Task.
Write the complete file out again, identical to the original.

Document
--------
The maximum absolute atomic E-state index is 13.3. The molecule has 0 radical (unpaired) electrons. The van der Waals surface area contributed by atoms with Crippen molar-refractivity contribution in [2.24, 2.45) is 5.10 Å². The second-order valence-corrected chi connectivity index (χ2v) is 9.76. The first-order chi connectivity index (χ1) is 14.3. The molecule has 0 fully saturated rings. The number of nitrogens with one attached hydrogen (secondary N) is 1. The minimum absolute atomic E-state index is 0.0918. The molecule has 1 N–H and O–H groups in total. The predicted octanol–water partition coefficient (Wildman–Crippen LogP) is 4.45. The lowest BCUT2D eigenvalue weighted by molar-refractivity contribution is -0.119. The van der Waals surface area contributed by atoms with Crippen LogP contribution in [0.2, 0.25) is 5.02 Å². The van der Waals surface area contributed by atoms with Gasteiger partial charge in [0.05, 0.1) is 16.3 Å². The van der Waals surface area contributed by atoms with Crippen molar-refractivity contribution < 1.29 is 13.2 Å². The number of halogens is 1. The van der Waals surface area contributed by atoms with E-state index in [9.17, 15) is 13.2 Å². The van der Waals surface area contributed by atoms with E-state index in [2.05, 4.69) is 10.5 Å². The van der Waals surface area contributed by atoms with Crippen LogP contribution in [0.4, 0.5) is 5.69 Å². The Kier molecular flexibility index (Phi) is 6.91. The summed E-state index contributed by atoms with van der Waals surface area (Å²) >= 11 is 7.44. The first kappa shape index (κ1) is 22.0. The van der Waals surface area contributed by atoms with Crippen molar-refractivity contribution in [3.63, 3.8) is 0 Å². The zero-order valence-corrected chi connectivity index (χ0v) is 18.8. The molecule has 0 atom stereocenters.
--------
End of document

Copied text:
The maximum absolute atomic E-state index is 13.3. The molecule has 0 radical (unpaired) electrons. The van der Waals surface area contributed by atoms with Crippen molar-refractivity contribution in [2.24, 2.45) is 5.10 Å². The second-order valence-corrected chi connectivity index (χ2v) is 9.76. The first-order chi connectivity index (χ1) is 14.3. The molecule has 0 fully saturated rings. The number of nitrogens with one attached hydrogen (secondary N) is 1. The minimum absolute atomic E-state index is 0.0918. The molecule has 1 N–H and O–H groups in total. The predicted octanol–water partition coefficient (Wildman–Crippen LogP) is 4.45. The lowest BCUT2D eigenvalue weighted by molar-refractivity contribution is -0.119. The van der Waals surface area contributed by atoms with Crippen LogP contribution in [0.2, 0.25) is 5.02 Å². The van der Waals surface area contributed by atoms with Gasteiger partial charge in [0.05, 0.1) is 16.3 Å². The van der Waals surface area contributed by atoms with Crippen molar-refractivity contribution < 1.29 is 13.2 Å². The number of halogens is 1. The van der Waals surface area contributed by atoms with E-state index in [9.17, 15) is 13.2 Å². The van der Waals surface area contributed by atoms with E-state index in [2.05, 4.69) is 10.5 Å². The van der Waals surface area contributed by atoms with Crippen LogP contribution in [0.4, 0.5) is 5.69 Å². The Kier molecular flexibility index (Phi) is 6.91. The summed E-state index contributed by atoms with van der Waals surface area (Å²) >= 11 is 7.44. The first kappa shape index (κ1) is 22.0. The van der Waals surface area contributed by atoms with Crippen molar-refractivity contribution in [3.63, 3.8) is 0 Å². The zero-order valence-corrected chi connectivity index (χ0v) is 18.8. The molecule has 0 atom stereocenters.